is holding talks with record-label executives as it explores offering a digital-music service, The Wall Street Journal reported on its Web site yesterday.

Share story is holding talks with record-label executives as it explores offering a digital-music service, The Wall Street Journal reported on its Web site yesterday.

The newspaper quoted unnamed people familiar with the talks as saying the Seattle retailer is looking at offering song-by-song downloads and a monthly subscription service.

Entering the digital-music business would put Amazon into competition with Apple Computer’s iTunes and services from Napster and Seattle-based RealNetworks.

An Amazon spokeswoman declined comment to The Journal on company plans.


Prices going up

4 percent for jets

Boeing announced yesterday it is bumping up the list prices on its airplanes an average of about 4 percent.

A top-of-the-line 747 jumbo jet is now listed at $236 million, including engines and special options. Boeing’s most expensive jet, the 777-300ER, tops out at $253 million.

The Renton-built narrow-body jets are priced between $63 million and $77 million for the longer models.

The price of a 787, previously $120 million, is now $130 million on average.

Customers typically get large discounts for volume orders. The actual sale price, estimated at a quarter or a third below the list price, is never publicly revealed.


Shares climb 25%

on heavy trading

The share price of Loudeye, a Seattle digital music company, climbed 20 cents, or 24.7 percent, to $1.01 yesterday. Trading volume was nearly five times the average.

Loudeye made no announcements yesterday.

It recently received a delisting notice from the Nasdaq Stock Market that gave it until Jan. 3 to get its share price back above $1 for 10 consecutive days.


Stock offering

raises $135 million

ZymoGenetics said yesterday it has priced its secondary stock offering at $18 a share. The company sold 7.5 million shares and raised $135 million, before expenses, for its drug research and development programs.

The Seattle biotech company already had $275 million in cash and other investments as of June 30.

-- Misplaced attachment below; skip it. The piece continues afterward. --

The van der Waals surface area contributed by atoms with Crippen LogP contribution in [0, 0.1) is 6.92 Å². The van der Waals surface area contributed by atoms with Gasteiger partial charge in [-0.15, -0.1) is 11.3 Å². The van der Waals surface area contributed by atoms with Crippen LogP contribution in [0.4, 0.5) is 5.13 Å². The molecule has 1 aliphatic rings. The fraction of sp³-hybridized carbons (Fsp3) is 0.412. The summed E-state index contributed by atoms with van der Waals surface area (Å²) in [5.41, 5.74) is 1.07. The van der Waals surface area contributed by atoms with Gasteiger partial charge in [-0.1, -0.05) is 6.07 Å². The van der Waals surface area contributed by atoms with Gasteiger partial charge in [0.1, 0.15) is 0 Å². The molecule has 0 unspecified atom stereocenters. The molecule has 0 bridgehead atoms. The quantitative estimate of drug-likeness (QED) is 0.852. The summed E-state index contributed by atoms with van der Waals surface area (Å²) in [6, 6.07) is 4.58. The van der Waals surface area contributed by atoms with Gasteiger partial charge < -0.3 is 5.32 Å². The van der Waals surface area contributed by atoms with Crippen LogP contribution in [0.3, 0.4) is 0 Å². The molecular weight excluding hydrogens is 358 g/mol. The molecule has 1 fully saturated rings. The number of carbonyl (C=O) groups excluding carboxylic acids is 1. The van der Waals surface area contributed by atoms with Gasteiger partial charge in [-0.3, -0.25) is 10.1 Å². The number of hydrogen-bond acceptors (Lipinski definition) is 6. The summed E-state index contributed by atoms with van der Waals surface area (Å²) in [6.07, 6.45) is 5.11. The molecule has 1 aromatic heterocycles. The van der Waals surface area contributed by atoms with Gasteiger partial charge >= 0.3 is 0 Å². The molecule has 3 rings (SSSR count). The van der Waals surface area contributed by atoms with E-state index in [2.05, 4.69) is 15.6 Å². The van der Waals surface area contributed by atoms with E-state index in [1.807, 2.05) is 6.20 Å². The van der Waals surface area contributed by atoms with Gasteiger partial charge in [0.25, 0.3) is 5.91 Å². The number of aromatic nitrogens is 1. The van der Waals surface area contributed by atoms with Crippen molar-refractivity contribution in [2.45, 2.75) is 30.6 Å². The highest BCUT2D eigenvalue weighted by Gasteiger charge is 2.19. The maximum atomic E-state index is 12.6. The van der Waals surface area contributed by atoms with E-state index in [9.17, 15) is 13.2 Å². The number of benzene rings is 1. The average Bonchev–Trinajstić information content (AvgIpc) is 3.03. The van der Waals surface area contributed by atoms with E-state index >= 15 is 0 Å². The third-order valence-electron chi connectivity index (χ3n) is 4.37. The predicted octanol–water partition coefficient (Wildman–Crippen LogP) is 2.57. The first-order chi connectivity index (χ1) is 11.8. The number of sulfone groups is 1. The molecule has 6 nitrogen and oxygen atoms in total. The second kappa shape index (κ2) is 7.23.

ZymoGenetics granted its underwriters the option to buy 1.1 million more shares. Merrill Lynch led the offering, with Pacific Growth Equities, Bear Stearns and Piper Jaffray serving as co-managers.

The offering was larger than the company’s initial public offering in January 2002, which raised $120 million.

Compiled from Seattle Times staff


Pacific Northwest


Ad product’s testing

begins in October

Microsoft’s MSN division said yesterday it would begin testing the first product in its new advertising technology platform in the U.S. in October.

The product, called MSN Keywords, sells ads based on words that consumers enter into its MSN search engine. Right now, MSN uses technology from Yahoo! for handling many of those ads. The technology has been tested in France and Singapore, and will move to full launch there next month.

Lawsuit claims

illegal “phishing”

Seattle-based filed a lawsuit this week in federal court accusing 20 unidentified defendants of stealing personal information from its customers through a practice called “phishing.”

The lawsuit said the unidentified defendants sent an e-mail with the subject “Your item on Amazon.” The e-mail asks whether the item is still for sale and includes a hyperlink to the supposed item. A user that clicked on the link would be taken to a fake Amazon Web site that asked them to provide their e-mail address and Amazon password.

Scout Media

Online sports firm

joins News Corp.

News Corp.’s newly formed Fox Interactive Media purchased privately owned online sports company Scout Media, the company said yesterday. Financial terms were not disclosed.

Seattle-based Scout’s network of sports Web sites consists of 200 local, team-focused sites and 47 publications that cover professional, college and high-school team sports.

Nation / World


Court urged to try

Scrushy’s civil suit

HealthSouth founder Richard Scrushy should face civil-fraud charges for his role in “one of the largest financial frauds in U.S. history,” the Securities and Exchange Commission (SEC) said in urging a judge to let the case proceed.

The SEC’s filing yesterday in federal court in Birmingham, Ala., called Scrushy “desperate” for asking last month that the lawsuit be dismissed because of the agency’s collaboration with the Department of Justice (DOJ). Any guidance given to the SEC was within acceptable rules, the agency said.

Scrushy is accused by the SEC of lying to investors and signing false financial reports. The lawsuit is one of several stemming from fraud that happened under Scrushy’s watch from 1996 to 2002 at HealthSouth, the largest U.S. operator of rehabilitation-medicine services. Scrushy, who is fighting to regain control of the company he started in 1984, was acquitted on June 28 of criminal charges.

Arthur Leach, Scrushy’s lawyer, said he hadn’t yet read the SEC filing and couldn’t comment.

Exxon Mobil

CEO Raymond

to retire this year

Exxon Mobil said yesterday that Lee Raymond, its chairman and chief executive for the past 12 years, will retire at the end of this year.

The board of directors of the world’s largest publicly traded oil company is expected to name company President Rex Tillerson, 53, as Raymond’s successor in both posts.

Compiled from Seattle Times staff, Reuters, Bloomberg News and The Associated Press